Last August I went to Lowe's and spent $693—money I was urged not to spend. The advisory came from my father. He never likes to be fussed over, especially if the fussing involves unnecessary expense. And his attitude hadn't changed even though he had just been diagnosed with leukemia.
But my father's health crisis left me feeling shattered—and helpless. So I bolstered myself by trying to control as much of the situation as I could. When I found medical studies showing that airborne mold spores can be fatal to a patient whose immune system has been compromised, I headed to Lowe's and loaded a cart with a powerful air conditioner (to replace an old, moldy one), two HEPA air filters (to catch ultrafine particles in the air), cleaning supplies, and more. Before the receipt could top $700, my boyfriend stepped in and put the second $220 HEPA filter on his credit card.
I knew that if my dad were there, he'd be grimacing. Watching the cash register tick up and up, I could feel myself grimacing, too, at the bite the bill was taking out of my modest, 30-year-old journalist's salary.
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But as anyone who has been there can tell you, the prospect of a loved one's death can drive you crazy. Maybe you should quit your job—if something terrible happened and you weren't there, you'd never forgive yourself. All you can see are the holes your loved one's absence would leave in your life.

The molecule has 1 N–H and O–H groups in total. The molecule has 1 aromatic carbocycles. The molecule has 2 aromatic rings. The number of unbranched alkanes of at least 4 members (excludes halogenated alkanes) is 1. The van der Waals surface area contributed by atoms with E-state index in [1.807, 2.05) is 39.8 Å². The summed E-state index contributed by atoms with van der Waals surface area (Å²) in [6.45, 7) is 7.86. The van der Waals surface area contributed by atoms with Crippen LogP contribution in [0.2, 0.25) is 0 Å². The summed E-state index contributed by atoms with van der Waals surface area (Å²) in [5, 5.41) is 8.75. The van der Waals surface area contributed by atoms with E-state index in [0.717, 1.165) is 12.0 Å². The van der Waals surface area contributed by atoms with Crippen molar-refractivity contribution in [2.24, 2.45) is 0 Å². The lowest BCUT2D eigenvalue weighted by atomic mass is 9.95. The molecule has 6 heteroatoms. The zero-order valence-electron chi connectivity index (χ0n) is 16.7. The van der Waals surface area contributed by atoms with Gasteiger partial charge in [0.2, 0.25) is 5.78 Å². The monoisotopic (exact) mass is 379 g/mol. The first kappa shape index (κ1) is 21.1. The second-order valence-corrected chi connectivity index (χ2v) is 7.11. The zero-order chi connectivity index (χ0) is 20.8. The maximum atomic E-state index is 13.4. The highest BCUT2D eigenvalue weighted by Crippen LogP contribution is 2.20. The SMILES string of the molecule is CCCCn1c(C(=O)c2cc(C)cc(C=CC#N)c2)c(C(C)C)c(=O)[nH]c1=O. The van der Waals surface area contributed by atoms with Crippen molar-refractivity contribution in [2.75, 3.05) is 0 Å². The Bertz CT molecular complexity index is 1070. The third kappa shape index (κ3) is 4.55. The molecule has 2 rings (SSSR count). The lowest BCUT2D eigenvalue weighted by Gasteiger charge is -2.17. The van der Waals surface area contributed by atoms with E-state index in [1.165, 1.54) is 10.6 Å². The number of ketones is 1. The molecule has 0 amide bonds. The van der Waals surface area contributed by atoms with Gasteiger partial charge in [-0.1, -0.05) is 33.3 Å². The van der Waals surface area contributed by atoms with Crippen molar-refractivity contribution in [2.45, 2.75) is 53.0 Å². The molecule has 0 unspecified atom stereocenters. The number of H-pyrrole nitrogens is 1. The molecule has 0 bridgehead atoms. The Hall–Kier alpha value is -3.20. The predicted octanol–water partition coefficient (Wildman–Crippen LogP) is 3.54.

My father's doctor had warned me about the slippery slope of this mind-set. He pointed out that scrambling to protect against every contingency could be harmful in its own right and that studies on air filters' effectiveness in particular were "inconclusive." Dad would be fine if he simply wore a mask outdoors, he said.
But this wasn't the doctor's father. He was mine. He was the one who had cared for me, educated me, and bailed me out of trouble a thousand times. He may have been careful with spending on himself, but he was quick to lend me money and time whenever I needed either. Now it was my turn to sacrifice for him, even if my efforts were a drop in the parental bucket.
When I arrived home with my Lowe's haul, Dad was skeptical, to say the least. Didn't the doctor say those HEPA filters were unnecessary?
So I did what any daughter of a mensch would do: I told him how much I spent. Then I told him I wouldn't be returning a thing.
He gave me a hug. Thank you, he said, holding me tight.
You can't buy certainty, no matter how much you spend—or how hard you love. But you have to say yes when you get the chance, however improbable, to rent a little peace of mind. For me, that feeling of hope came cheap at $693.
Former Money writer and special projects editor Susie Poppick now covers personal finance for CNBC.com. Do you have a purchase you consider Money Well Spent? Email us about it and what it means to you at email@example.com.